Posted Apr 02, 2009 03:40 am CDT
It would be the ultimate discovery for e-discovery: a perfect method to turn terabytes of digital data into a collection of case-relevant documents.
Three years ago, a handful of lawyers and scientists started the quest, a project to save litigation from being buried in an avalanche of electronic documents. Since then, the Text Retrieval Conference Legal Track has been using different types of computer searches to wade through huge piles of digital information, hoping to get closer to a complete picture of what is issue-important in a computer’s data stores.
The good news: The TREC Legal Track team believes it is close to finding a protocol that can work. The bad: The project also found disturbing problems with the way lawyers work today.
And the harshest conclusion: Keyword searching—what most lawyers use to find litigation documents—misses the majority of relevant documents. Or as Jason Baron, one of the Legal Track study coordinators, puts it, “Lawyers need to understand that the way they have been searching for electronic documents has some serious flaws.”
So as they search for a solution, the Legal Track team has tossed a ton of online documents, the efforts of academics worldwide and commercial e-discovery advisers, the skills of senior litigators, a lawyer collecting frog sounds and the ghost of Ludwig Wittgenstein into the challenge.
And results are on the way.
Jason Baron and Doug Oard
Photo by Ron Aira
Ever since bill gates turned into a whiny, twitching mess on the stand as his own e-mails were read back to him during the 1998 Microsoft monopoly trial, lawyers have known that digital documents—especially e-mail—are a key to winning cases.
But without improvements in technology, those “gotcha” moments might be hard to come by. Facing the prospect of monumental e-discovery costs, some lawyers may settle important cases, further reducing the number of trials. And mishandling e-discovery demands has cost firms millions in court fines and lost claims. In fact, it was a landmark case that spurred the creation of TREC Legal Track.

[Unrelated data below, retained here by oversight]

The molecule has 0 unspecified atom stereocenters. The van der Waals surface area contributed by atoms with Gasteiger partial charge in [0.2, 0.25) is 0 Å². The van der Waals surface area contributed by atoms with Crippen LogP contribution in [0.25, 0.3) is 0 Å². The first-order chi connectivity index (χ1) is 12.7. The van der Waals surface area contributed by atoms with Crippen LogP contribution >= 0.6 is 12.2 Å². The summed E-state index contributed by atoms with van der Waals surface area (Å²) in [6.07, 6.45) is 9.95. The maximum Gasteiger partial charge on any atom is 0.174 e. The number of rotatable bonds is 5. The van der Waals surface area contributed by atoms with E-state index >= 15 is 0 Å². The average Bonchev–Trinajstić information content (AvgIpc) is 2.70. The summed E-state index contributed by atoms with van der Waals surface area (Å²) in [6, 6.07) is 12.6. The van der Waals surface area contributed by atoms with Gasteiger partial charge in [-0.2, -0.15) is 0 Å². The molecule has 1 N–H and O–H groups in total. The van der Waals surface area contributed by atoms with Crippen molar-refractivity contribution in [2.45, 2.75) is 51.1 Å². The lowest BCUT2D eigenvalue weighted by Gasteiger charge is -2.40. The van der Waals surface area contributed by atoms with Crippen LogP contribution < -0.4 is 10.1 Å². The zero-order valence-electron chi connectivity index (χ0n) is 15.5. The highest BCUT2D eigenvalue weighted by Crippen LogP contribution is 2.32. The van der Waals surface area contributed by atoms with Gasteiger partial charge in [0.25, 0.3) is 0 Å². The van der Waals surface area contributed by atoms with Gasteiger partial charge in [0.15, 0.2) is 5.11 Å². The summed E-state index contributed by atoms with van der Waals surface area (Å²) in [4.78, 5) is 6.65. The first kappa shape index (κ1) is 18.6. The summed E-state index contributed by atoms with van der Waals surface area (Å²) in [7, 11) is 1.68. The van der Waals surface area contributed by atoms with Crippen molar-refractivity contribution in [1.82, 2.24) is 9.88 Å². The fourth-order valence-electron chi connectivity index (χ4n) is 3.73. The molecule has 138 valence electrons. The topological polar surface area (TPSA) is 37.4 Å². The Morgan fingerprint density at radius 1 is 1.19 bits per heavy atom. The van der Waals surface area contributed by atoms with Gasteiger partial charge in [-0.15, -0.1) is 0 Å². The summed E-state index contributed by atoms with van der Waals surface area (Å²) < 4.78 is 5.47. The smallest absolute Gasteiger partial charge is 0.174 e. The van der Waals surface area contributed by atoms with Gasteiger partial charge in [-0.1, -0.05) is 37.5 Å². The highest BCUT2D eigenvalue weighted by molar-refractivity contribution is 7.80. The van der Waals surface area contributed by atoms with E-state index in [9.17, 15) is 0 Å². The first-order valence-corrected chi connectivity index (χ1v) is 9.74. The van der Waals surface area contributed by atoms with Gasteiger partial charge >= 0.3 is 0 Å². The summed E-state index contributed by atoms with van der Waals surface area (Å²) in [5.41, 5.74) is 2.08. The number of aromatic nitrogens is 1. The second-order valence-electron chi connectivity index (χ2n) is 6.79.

It’s something of an accident of history that Baron is now an expert on information retrieval. He’s a lawyer by training with no special background in computer search technology. In addition to seven years as a Social Security litigator for class actions, he has been involved in high-profile cases for the federal government for decades, including the legal challenge to the Communications Decency Act, which restricted online pornography.
In the closing days of the Reagan administration, a federal court granted a temporary order to retain backup tapes containing Iran-Contra records from the National Security Council. At that point, electronic records in litigation were pretty much unheard of. But as the Justice Department’s lead counsel on the case and its 7 million pages of e-mail, documents and calendars from the mid-1980s through 1989, Baron got his first glimpse at the inadequacies of search techniques.
Later, as director of litigation for the U.S. National Archives and Records Administration, Baron was assigned a request to review documents pertaining to tobacco litigation in U.S. v. Philip Morris. (The case itself is a data monster. The final opinion in PDF runs 1,683 pages, including a 30-page table of contents.)
No big deal. Searching for records is what an archivist does, he thought. But for this litigation, archivists were expected to search for paper documents going back 50 years, and also to search millions of e-mails dated as far back as the 1980s.
Even with 25 archivists and lawyers on task, it was impossible to review every page, document and e-mail. So Baron applied the same technology lawyers have been using to tackle document sets for a long time—simple keyword computer searches.
About 1 percent of the 20 million Clinton-era White House e-mails they combed through came up as potentially relevant through simple keyword searches. But even that tiny fraction brought Baron’s team near the breaking point.
“It was obvious to me that the volume of information was overwhelming us in litigation, and the technology we have to deal with it was just not sufficient,” Baron says.
He figured someone somewhere in the federal government must have done some research on the topic of information retrieval. In fact, he discovered that the U.S. Department of Commerce’s National Institute of Standards and Technology had been conducting a 15-year investigation on retrieval of text from large document collections.